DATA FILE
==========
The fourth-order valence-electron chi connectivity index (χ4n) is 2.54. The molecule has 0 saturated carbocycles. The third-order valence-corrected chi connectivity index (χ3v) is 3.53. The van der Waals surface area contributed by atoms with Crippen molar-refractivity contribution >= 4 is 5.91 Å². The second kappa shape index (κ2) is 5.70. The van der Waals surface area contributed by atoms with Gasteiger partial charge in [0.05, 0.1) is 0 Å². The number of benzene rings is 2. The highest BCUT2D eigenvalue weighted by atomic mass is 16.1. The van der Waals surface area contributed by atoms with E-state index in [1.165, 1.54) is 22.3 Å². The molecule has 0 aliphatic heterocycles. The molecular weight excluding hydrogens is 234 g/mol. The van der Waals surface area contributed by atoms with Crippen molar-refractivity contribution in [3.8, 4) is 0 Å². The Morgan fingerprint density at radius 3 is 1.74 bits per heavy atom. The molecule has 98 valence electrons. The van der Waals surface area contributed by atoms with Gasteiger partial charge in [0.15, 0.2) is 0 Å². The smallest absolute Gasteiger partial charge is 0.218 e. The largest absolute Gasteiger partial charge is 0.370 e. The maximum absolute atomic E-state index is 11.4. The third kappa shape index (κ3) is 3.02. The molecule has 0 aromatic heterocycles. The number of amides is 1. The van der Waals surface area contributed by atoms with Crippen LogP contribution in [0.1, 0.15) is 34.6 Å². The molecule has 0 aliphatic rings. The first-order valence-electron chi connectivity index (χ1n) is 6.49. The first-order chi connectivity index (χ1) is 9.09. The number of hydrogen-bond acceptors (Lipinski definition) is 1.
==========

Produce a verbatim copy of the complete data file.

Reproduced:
The fourth-order valence-electron chi connectivity index (χ4n) is 2.54. The molecule has 0 saturated carbocycles. The third-order valence-corrected chi connectivity index (χ3v) is 3.53. The van der Waals surface area contributed by atoms with Crippen molar-refractivity contribution >= 4 is 5.91 Å². The second kappa shape index (κ2) is 5.70. The van der Waals surface area contributed by atoms with Gasteiger partial charge in [0.05, 0.1) is 0 Å². The number of benzene rings is 2. The highest BCUT2D eigenvalue weighted by atomic mass is 16.1. The van der Waals surface area contributed by atoms with E-state index in [1.165, 1.54) is 22.3 Å². The molecule has 0 aliphatic heterocycles. The molecular weight excluding hydrogens is 234 g/mol. The van der Waals surface area contributed by atoms with Crippen molar-refractivity contribution in [3.8, 4) is 0 Å². The Morgan fingerprint density at radius 3 is 1.74 bits per heavy atom. The molecule has 98 valence electrons. The van der Waals surface area contributed by atoms with Gasteiger partial charge in [0.15, 0.2) is 0 Å². The smallest absolute Gasteiger partial charge is 0.218 e. The largest absolute Gasteiger partial charge is 0.370 e. The maximum absolute atomic E-state index is 11.4. The third kappa shape index (κ3) is 3.02. The molecule has 0 aromatic heterocycles. The number of amides is 1. The van der Waals surface area contributed by atoms with Crippen LogP contribution in [0.1, 0.15) is 34.6 Å². The molecule has 0 aliphatic rings. The first-order valence-electron chi connectivity index (χ1n) is 6.49. The first-order chi connectivity index (χ1) is 9.09. The number of hydrogen-bond acceptors (Lipinski definition) is 1.